Sunday, April 26, 2009

Have we seen the last 300 win Pitcher?

As Randy Johnson struggles to the finish line of 300 wins for his career (he's currently got 296 wins and 3 of his 4 starts this year have been abhorrent http://sports.yahoo.com/mlb/players/4288 for his yahoo game-by-game stats), the question is, will he be the last 300 game winner ever?

With the modern game's pitch count limitations, 5-man rotations, middle relief corps, lefty-specialists, setup men and closers, today's starting pitchers just don't get enough starts or wins these days.

http://www.baseball-reference.com/leaders/W_active.shtml is a link to the active wins leaders. Johnson sits at 296 and may not get his 300th til july based on his performance. Here's the top 20 active.

1.Greg Maddux (43)355R
2.Tom Glavine (43)305L
3.Randy Johnson (45)296L
4.Mike Mussina (40)270R
5.Jamie Moyer (46)248L
6.Kenny Rogers (44)219L
7.Andy Pettitte (37)217L
8.Curt Schilling (42)216R
9.Pedro Martinez (37)214R
10.John Smoltz (42)210R
11.Tim Wakefield (42)180R
12.Bartolo Colon (36)151R
13.Livan Hernandez (34)148R
Aaron Sele (39)148R
15.Tim Hudson (33)146R
16.Kevin Millwood (34)143R
Steve Trachsel (38)143R
18.Mike Hampton (36)142L
19.Tom Gordon (41)138R
20.Roy Halladay (32)134R


Of the 10 guys who even have 200 wins, there's 3 retired (Mussina, Schilling, Rogers), 1 being forced into retirement by lack of FA interest (Pedro), and one who seems lucky to have regained his job this season (Pettitte).

So the question for discussion is, after looking at the active leaders and their ages, who do you think has the best shot of getting to 300 wins? I took the active leaders and calculated average wins per season in their career to determine the best candidates. In order:

- CC Sabathia: 118 wins at 28, 14.75 avg wins/year: you'd think he has the best chance, but moving to the brutal AL east and his blatant weight issues will most likely curtail his career. Would need to produce at his current average for 12 more seasons and would hit 300 at age 40. Sabathia is the best candidate.

- Andy Pettitte and Pedro Martinez: both in teh same boat: both are 37, have 217 and 214 wins respectively, and would both need to produce at career averages (about 12 wins per year) for another 6 years to reach 300 wins at age 43. Both seem like longshots: Pettitte would probably retire ala Mussina before he ever gets to 43, and Pedro might be forced into retirement.

- Buehrle and Zambrano; they both have about the same shot; both have about 12 wins average per season and are on pace to get to the mid 200s in wins by the time they're 40. However, both would have to pitch well into their 40s and continue to be successful to have a shot.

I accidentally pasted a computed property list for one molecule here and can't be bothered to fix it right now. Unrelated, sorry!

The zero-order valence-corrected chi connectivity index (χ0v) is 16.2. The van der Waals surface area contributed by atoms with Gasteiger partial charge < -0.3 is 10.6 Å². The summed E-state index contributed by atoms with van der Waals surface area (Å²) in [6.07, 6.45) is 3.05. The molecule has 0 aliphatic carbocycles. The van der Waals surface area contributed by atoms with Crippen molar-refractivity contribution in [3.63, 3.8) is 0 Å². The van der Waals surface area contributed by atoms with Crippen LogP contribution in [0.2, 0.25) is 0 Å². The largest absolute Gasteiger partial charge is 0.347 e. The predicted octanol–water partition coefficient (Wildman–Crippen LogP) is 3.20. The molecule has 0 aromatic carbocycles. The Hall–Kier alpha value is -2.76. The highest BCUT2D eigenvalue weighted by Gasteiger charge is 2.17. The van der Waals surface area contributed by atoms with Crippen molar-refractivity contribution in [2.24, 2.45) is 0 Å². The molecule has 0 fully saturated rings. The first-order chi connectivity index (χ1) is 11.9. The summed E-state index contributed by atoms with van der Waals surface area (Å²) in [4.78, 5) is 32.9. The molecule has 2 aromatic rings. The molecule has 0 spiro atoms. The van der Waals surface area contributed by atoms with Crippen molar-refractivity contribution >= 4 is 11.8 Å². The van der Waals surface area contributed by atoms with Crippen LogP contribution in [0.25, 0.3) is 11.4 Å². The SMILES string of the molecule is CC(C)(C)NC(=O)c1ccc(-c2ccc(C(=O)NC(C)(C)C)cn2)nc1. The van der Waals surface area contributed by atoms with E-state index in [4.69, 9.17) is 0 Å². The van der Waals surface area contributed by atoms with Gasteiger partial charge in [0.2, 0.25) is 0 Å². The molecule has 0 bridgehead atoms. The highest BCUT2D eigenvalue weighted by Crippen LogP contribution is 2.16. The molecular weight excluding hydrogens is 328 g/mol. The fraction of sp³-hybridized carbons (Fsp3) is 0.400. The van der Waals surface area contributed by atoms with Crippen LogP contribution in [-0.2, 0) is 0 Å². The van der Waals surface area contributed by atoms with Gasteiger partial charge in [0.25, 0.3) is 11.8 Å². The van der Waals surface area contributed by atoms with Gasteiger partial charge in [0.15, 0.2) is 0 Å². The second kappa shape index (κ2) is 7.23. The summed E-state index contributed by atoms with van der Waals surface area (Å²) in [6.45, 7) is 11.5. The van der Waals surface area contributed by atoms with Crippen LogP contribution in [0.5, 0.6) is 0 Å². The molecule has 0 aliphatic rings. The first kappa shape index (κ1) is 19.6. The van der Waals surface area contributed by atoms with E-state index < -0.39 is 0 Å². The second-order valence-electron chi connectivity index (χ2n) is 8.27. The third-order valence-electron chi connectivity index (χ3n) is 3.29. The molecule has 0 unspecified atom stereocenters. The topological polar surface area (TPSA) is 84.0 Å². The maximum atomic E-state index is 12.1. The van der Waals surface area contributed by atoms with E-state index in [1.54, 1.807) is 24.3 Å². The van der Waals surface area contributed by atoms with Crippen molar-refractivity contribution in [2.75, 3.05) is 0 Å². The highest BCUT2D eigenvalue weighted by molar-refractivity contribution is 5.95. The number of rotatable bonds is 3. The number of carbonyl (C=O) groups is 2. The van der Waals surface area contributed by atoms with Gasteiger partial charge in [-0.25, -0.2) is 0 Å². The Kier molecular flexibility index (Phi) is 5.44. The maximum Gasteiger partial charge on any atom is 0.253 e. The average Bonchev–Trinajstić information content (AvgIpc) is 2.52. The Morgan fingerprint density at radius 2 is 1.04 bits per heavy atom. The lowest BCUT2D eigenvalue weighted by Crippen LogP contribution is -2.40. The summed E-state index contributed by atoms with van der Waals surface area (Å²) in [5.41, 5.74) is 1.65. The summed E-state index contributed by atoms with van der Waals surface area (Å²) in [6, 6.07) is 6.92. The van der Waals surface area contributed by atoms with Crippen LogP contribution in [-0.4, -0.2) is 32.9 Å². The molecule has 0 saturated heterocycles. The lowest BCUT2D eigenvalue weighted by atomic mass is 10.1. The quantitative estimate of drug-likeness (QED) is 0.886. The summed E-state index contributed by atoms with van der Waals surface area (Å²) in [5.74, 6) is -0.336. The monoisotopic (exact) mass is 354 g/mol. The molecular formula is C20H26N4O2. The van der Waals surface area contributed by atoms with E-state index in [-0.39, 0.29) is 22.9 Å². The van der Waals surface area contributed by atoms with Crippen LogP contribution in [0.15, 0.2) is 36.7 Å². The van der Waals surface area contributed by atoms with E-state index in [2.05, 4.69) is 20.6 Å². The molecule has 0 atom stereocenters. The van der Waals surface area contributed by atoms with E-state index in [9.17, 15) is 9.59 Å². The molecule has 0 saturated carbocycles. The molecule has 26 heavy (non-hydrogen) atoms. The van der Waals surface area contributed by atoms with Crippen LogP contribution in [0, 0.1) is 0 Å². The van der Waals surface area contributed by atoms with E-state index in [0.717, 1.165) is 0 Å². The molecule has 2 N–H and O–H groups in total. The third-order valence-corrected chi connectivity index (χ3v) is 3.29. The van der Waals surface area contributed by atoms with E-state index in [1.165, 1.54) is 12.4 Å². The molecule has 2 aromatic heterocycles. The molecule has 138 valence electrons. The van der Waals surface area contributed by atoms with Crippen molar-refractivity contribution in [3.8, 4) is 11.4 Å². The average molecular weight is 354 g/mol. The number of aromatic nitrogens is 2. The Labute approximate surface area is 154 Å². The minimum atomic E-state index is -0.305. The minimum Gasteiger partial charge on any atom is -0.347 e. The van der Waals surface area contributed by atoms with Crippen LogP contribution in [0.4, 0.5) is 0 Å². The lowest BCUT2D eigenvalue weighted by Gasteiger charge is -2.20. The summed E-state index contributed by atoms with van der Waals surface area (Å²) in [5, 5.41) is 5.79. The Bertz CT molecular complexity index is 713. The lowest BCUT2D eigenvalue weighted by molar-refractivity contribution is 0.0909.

Other candidates you'd think have a decent shot:
- Tim Hudson: 146 wins at 33: chances seem ok, he's in the NL, doesn't have to face the DH or the AL East monsters but does play in a tougher NL east division. Solid; injured in 08 but has consistently gotten starts. He probably has to play well into his 40s though to have a shot. He'll need to produce 13-14wins per year til he's 46. That's asking an awful lot.

- Livan Hernandez: 148 wins at 34: no chance. IN reality he's probably 37 and faked his birth certificate. He seems to be clinging to 5th starter spots at this point, and its just a matter of time before he loses his job and career to a coming prospect. He'd have to get his typical production (10-11 wins) until hes 48.

- Roy Halladay: 134 wins at 32: Solid pitcher, in the same boat as Hudson; will need to switch to an NL team and get out of the AL east and pitch into his 40s. Needs 166 wins and he's averaged only about 17 wins the last 3 seasons.

- Roy Oswalt: 129 wins at 31: hasn't missed a start in 5 years, but his team keeps losing games for him. I think he needs to get onto a better team in order to have a shot. He'll need a solid 14-15 wins per year for 10years to have a shot by the time he's 42.

- Johan Santana: 112 wins at 30; amazingly baseballs "Best Pitcher" probably has zero chance at 300 wins. A late start to his career as a starting pitcher has cost him years of eligible wins that he probably can't get back.

- Peavy and Beckett: 28 and 29 respectively, 88 and 91 wins each, both in the prime of their careers. Both need to average 18 wins a year for 10 seasons to get themselves close by the age of 40. Not impossible, but they're only averaging 10-11 wins a season right now.

- Dontrelle Willis: the youngest guy in the top 100 active wins leaders (65 wins at age 27). Frankly he may not ever get another win the way he is going... what a shame.

- 3 Other guys in their low-to-mid 20s with 50-60 career wins that baseball-reference doesn't show. The 2 best bets for a young pitcher is probably Ervin Santana, who has 51 wins at 25, or Felix Hernandez 42 wins already and he's only 23. Lastly Scott Kazmir 50wins at 25.

Other young pitchers: Lincecum has 26 wins at 25, Hamels 38wins at 25, Billingsly 39wins at 24, Volquez 22wins at 25, Nolasco 28wins at 26, Lester 28wins at 25, Floyd 27wins at 26, Greike 38wins at 25.

Conclusion: I think the guys that are in the 200 win section now are already too late. The three best bets are probably the three young guys. Santana's hurt now but coming back, Hernandez seems like a horse, and Kazmir is on a winning team.

man, this was long winded. :-)

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